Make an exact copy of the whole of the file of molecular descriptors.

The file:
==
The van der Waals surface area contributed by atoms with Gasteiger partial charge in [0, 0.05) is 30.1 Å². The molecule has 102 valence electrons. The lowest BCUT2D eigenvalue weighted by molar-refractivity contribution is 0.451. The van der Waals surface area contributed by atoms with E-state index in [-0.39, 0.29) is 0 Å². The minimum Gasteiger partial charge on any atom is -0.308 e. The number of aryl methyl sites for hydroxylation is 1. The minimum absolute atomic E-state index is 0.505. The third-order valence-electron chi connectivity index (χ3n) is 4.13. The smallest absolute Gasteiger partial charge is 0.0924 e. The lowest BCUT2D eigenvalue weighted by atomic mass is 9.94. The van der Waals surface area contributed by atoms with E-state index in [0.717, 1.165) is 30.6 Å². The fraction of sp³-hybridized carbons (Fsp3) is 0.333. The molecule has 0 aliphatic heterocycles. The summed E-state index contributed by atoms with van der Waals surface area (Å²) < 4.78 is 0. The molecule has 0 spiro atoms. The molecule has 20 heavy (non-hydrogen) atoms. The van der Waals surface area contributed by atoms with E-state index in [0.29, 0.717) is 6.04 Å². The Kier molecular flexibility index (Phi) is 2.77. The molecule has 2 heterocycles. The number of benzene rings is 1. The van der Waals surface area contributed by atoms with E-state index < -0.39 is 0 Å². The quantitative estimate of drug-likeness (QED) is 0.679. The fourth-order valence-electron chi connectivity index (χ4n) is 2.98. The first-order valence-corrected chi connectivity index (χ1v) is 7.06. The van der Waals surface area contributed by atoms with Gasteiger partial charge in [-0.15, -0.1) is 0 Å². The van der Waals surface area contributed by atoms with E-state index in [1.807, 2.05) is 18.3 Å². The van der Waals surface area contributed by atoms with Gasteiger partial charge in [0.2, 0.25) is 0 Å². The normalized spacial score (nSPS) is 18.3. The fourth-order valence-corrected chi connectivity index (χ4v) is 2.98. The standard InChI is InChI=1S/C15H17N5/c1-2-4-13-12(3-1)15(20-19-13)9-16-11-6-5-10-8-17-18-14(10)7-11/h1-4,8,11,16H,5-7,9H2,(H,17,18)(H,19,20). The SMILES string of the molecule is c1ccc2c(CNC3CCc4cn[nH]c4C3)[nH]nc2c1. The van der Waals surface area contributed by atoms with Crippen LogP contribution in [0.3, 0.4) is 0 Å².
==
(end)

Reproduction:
The van der Waals surface area contributed by atoms with Gasteiger partial charge in [0, 0.05) is 30.1 Å². The molecule has 102 valence electrons. The lowest BCUT2D eigenvalue weighted by molar-refractivity contribution is 0.451. The van der Waals surface area contributed by atoms with E-state index in [-0.39, 0.29) is 0 Å². The minimum Gasteiger partial charge on any atom is -0.308 e. The number of aryl methyl sites for hydroxylation is 1. The minimum absolute atomic E-state index is 0.505. The third-order valence-electron chi connectivity index (χ3n) is 4.13. The smallest absolute Gasteiger partial charge is 0.0924 e. The lowest BCUT2D eigenvalue weighted by atomic mass is 9.94. The van der Waals surface area contributed by atoms with E-state index in [0.717, 1.165) is 30.6 Å². The fraction of sp³-hybridized carbons (Fsp3) is 0.333. The molecule has 0 aliphatic heterocycles. The summed E-state index contributed by atoms with van der Waals surface area (Å²) < 4.78 is 0. The molecule has 0 spiro atoms. The molecule has 20 heavy (non-hydrogen) atoms. The van der Waals surface area contributed by atoms with E-state index in [0.29, 0.717) is 6.04 Å². The Kier molecular flexibility index (Phi) is 2.77. The molecule has 2 heterocycles. The number of benzene rings is 1. The van der Waals surface area contributed by atoms with E-state index < -0.39 is 0 Å². The quantitative estimate of drug-likeness (QED) is 0.679. The fourth-order valence-electron chi connectivity index (χ4n) is 2.98. The first-order valence-corrected chi connectivity index (χ1v) is 7.06. The van der Waals surface area contributed by atoms with Gasteiger partial charge in [-0.15, -0.1) is 0 Å². The van der Waals surface area contributed by atoms with E-state index in [1.807, 2.05) is 18.3 Å². The van der Waals surface area contributed by atoms with Gasteiger partial charge in [0.2, 0.25) is 0 Å². The normalized spacial score (nSPS) is 18.3. The fourth-order valence-corrected chi connectivity index (χ4v) is 2.98. The standard InChI is InChI=1S/C15H17N5/c1-2-4-13-12(3-1)15(20-19-13)9-16-11-6-5-10-8-17-18-14(10)7-11/h1-4,8,11,16H,5-7,9H2,(H,17,18)(H,19,20). The SMILES string of the molecule is c1ccc2c(CNC3CCc4cn[nH]c4C3)[nH]nc2c1. The van der Waals surface area contributed by atoms with Crippen LogP contribution in [0.3, 0.4) is 0 Å².